Pump intake structures are a necessary component of the cooling water systems for power plants, process and manufacturing facilities, flood control and water/wastewater applications. Large cooling water systems often use substantial sea / river water intakes or cooling towers to provide the required cooling of the process or circulating water. These structures can be very large and often house multiple pump with capacities ranging in size from a few hundred m3/hr to 60,000 m3/hr or more. With such large flow rates care must be taken to ensure uniform flow to the pump to limit vortex activity, vibration, flow induced cavitation and performance problems. In many cases, a physical hydraulic model study is conducted to evaluate the overall approach flow and the performance of the intake. This paper presents a synopsis of several recent physical model studies and a review of recurring problems associated with common design features.
This paper takes a closer look at stop log support walls, an intake design feature common to seawater intakes. This wall is often used to minimize the height of the stop logs. In applications with large variations of water level, such as a seawater intake, there are times when the support walls are submerged significantly, resulting in significant flow disturbances. A feature common to cooling towers is the use of 90-degree suction elbows to supply horizontal pumps. A review of short radius vs. long radius elbow performance is presented. Cooling towers often have another common feature which is a significant difference in depth between the cooling tower basin and the pump sump. This results in typical shallow basins and deeper sumps. A common problem is the utilization of minimum pump submergence to set the water levels without reference to the basin invert elevation. A discussion of choked flow conditions in cooling towers is presented. A final discussion is presented regarding cross-flow and the use of concentrated supply channels in cooling tower applications to facilitate the isolation of individual tower cells.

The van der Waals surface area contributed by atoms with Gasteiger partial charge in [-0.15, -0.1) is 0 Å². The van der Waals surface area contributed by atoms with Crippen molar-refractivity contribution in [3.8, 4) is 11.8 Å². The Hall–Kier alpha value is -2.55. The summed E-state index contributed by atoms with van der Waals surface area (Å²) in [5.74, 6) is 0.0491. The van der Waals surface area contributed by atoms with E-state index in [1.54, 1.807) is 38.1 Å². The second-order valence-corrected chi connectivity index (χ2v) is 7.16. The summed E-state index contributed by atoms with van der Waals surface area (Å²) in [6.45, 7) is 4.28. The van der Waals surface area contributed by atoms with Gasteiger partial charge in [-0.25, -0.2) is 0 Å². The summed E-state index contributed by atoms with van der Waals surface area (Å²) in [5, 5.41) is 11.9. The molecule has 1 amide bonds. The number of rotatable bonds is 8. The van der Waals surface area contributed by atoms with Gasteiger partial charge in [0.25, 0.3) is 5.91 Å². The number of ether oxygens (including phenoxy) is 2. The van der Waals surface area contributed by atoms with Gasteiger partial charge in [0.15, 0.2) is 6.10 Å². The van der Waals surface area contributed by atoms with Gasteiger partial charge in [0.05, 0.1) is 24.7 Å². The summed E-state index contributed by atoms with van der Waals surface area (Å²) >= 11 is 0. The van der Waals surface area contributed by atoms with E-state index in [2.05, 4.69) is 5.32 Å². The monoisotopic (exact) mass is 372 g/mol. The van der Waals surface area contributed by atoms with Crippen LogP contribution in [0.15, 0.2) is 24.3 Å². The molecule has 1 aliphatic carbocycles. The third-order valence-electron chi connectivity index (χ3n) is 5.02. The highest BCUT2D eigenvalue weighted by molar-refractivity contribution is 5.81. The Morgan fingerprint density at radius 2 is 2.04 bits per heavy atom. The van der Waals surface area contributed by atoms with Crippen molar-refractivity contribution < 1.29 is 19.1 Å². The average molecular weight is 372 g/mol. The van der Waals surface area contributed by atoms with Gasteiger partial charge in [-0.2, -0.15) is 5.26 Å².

This paper presents a synopsis of several recent physical model studies and a review of recurring problems associated with common intake design features. The results of several model studies are presented to demonstrate the negative impacts that these common intake features have on approach flow conditions. The intent of the paper is to provide the design engineer some additional guidance not offered in industry guidelines or standards with the hope of avoiding common problems which can be costly and difficult to remediate after the intake has been constructed.